Thursday, July 10, 2014

Is There A Better Way Of Stock Picking? (Part II)

Last week I wrote a piece titled "Is There A Better Way Of Stock Picking?". To that question, I shall be slightly hesitant, but say yes, yes I do believe that there is a better way of stock picking!

Again, I have drawn much inspiration from Millenial Invest. In his recent post, he pretty much does a case study evaluating the consumer staples sector with the 3 of the 4 factors that I previous mentioned in the last post. Only momentum was excluded because he found that it did not create a large effect on his results. Oh, the benefit of hindsight, yes?

The most interesting part of his post is actually the different methods of calculation he uses to measure the different factors of Value, Quality and Yield.

For Value, he used (ranked in order of best to worst):
Cash Flow / Price
Sales / Price

For Quality, he used (ranked in order of best to worst):
Change in Net Operating Assets
Free Cash Flow / Short Term Debt
Total Accruals to Total Assets
Return on Invested Capital (ROIC)
Free Cash Flow / Sales
Cash Conversion Cycle
Return on Equity

For Yield, he used (ranked in order of best to worst):
Shareholder Yield
Dividend Yield

Surprisingly, ROE is considered a HORRIBLE metric for quality evaluation, and I think so as well. Change in NOA is a surprising one to me, although I am sure it is a terror to calculate. Free Cash Flow seems like a great place to start, just like EBITDBA and I am glad that the "upgraded" metric that involves these 2 statistics are considered as useful metrics.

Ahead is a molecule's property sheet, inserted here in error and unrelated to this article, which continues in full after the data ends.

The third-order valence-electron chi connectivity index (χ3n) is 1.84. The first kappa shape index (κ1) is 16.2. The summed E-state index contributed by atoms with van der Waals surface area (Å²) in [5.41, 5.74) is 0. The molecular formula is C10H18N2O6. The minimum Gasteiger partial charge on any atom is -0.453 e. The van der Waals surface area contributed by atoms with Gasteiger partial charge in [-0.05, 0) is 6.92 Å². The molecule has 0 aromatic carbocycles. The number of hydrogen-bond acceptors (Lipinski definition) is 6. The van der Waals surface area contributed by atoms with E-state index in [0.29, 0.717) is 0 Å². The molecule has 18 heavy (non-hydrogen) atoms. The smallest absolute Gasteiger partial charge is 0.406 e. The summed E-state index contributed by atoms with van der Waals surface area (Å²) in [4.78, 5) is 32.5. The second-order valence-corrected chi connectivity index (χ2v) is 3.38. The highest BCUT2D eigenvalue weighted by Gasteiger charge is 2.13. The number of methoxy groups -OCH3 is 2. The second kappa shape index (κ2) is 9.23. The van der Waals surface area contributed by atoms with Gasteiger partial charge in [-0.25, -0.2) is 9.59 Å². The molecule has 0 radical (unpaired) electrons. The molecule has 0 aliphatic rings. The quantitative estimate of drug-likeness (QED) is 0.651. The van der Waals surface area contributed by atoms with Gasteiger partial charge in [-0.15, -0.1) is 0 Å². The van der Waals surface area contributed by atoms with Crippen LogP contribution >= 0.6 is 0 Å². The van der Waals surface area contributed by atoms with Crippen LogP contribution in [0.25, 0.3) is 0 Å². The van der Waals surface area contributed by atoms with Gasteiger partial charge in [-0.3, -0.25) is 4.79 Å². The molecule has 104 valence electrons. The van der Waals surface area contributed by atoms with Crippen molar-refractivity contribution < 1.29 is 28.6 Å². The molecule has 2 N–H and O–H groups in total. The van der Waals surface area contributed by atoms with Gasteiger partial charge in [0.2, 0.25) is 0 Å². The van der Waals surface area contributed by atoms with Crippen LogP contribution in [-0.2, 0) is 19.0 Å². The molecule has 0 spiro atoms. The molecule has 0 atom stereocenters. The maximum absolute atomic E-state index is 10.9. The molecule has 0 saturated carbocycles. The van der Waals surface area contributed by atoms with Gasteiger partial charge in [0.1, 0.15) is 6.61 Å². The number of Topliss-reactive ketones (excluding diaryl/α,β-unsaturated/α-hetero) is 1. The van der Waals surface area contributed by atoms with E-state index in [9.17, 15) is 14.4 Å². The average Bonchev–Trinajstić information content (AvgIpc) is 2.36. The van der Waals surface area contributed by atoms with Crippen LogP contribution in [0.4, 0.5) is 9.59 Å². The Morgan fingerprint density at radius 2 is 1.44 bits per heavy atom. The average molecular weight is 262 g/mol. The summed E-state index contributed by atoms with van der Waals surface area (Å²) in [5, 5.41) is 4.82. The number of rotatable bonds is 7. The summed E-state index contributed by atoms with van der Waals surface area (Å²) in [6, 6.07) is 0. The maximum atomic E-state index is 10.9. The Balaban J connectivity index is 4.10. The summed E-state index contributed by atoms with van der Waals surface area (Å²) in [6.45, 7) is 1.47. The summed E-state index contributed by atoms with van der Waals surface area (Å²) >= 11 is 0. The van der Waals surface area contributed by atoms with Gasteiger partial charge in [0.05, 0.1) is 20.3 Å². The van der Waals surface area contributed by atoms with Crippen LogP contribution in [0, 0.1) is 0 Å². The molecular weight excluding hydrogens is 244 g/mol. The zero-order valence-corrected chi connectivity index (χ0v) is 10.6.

In the end, he decided to use create a 4 factor model using:
2) Change in Net Operating Assets
3) Free Cash Flow / Short Term Debt
4) Shareholder Yield

His results?

A nice big outperformance of the consumer staples sector itself!

Personally, if it was me, I would add in some other factors as Debt / Equity ratio and Quick Ratio to look for decent economic strength as well. I think that would be my dimension that replaces momentum (I think momentum is too hard to accurately use as a tool).

Again, is there a better way to stock picking?

If you manage to pick cheap stocks that produce quality earnings and are investor-centric with strong financial strength, I really can't see how that could go wrong. I am once again affirmed as a believer that with plenty of knowledge and experience, it is possible to casually beat an index over a long period.

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